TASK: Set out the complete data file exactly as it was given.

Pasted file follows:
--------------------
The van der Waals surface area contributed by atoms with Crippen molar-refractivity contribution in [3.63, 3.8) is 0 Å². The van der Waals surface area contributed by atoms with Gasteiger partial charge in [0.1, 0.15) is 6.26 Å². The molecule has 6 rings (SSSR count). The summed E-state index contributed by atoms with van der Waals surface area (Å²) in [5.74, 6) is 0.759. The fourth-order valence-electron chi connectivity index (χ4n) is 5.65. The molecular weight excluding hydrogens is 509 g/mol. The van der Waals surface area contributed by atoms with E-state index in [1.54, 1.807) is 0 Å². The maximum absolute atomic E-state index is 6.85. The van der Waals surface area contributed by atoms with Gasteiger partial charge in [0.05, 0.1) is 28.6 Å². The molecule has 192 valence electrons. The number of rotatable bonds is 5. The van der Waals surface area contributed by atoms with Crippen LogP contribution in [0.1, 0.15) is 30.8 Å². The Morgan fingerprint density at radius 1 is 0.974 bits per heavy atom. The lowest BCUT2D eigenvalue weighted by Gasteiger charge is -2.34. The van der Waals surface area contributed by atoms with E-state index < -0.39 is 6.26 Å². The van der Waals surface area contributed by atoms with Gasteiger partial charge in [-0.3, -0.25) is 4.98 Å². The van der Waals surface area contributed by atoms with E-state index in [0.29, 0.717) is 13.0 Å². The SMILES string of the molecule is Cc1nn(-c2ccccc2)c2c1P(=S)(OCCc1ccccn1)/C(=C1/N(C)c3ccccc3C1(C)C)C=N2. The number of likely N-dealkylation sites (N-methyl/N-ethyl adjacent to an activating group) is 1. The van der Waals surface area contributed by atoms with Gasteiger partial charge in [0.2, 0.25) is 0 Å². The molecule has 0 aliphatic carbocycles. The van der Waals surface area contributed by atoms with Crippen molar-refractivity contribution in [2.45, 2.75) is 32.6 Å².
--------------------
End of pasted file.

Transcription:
The van der Waals surface area contributed by atoms with Crippen molar-refractivity contribution in [3.63, 3.8) is 0 Å². The van der Waals surface area contributed by atoms with Gasteiger partial charge in [0.1, 0.15) is 6.26 Å². The molecule has 6 rings (SSSR count). The summed E-state index contributed by atoms with van der Waals surface area (Å²) in [5.74, 6) is 0.759. The fourth-order valence-electron chi connectivity index (χ4n) is 5.65. The molecular weight excluding hydrogens is 509 g/mol. The van der Waals surface area contributed by atoms with E-state index in [1.54, 1.807) is 0 Å². The maximum absolute atomic E-state index is 6.85. The van der Waals surface area contributed by atoms with Gasteiger partial charge in [0.05, 0.1) is 28.6 Å². The molecule has 192 valence electrons. The number of rotatable bonds is 5. The van der Waals surface area contributed by atoms with Crippen LogP contribution in [0.1, 0.15) is 30.8 Å². The Morgan fingerprint density at radius 1 is 0.974 bits per heavy atom. The lowest BCUT2D eigenvalue weighted by Gasteiger charge is -2.34. The van der Waals surface area contributed by atoms with E-state index < -0.39 is 6.26 Å². The van der Waals surface area contributed by atoms with Gasteiger partial charge in [-0.3, -0.25) is 4.98 Å². The van der Waals surface area contributed by atoms with E-state index in [0.29, 0.717) is 13.0 Å². The SMILES string of the molecule is Cc1nn(-c2ccccc2)c2c1P(=S)(OCCc1ccccn1)/C(=C1/N(C)c3ccccc3C1(C)C)C=N2. The number of likely N-dealkylation sites (N-methyl/N-ethyl adjacent to an activating group) is 1. The van der Waals surface area contributed by atoms with Gasteiger partial charge in [0.2, 0.25) is 0 Å². The molecule has 0 aliphatic carbocycles. The van der Waals surface area contributed by atoms with Crippen molar-refractivity contribution in [2.45, 2.75) is 32.6 Å².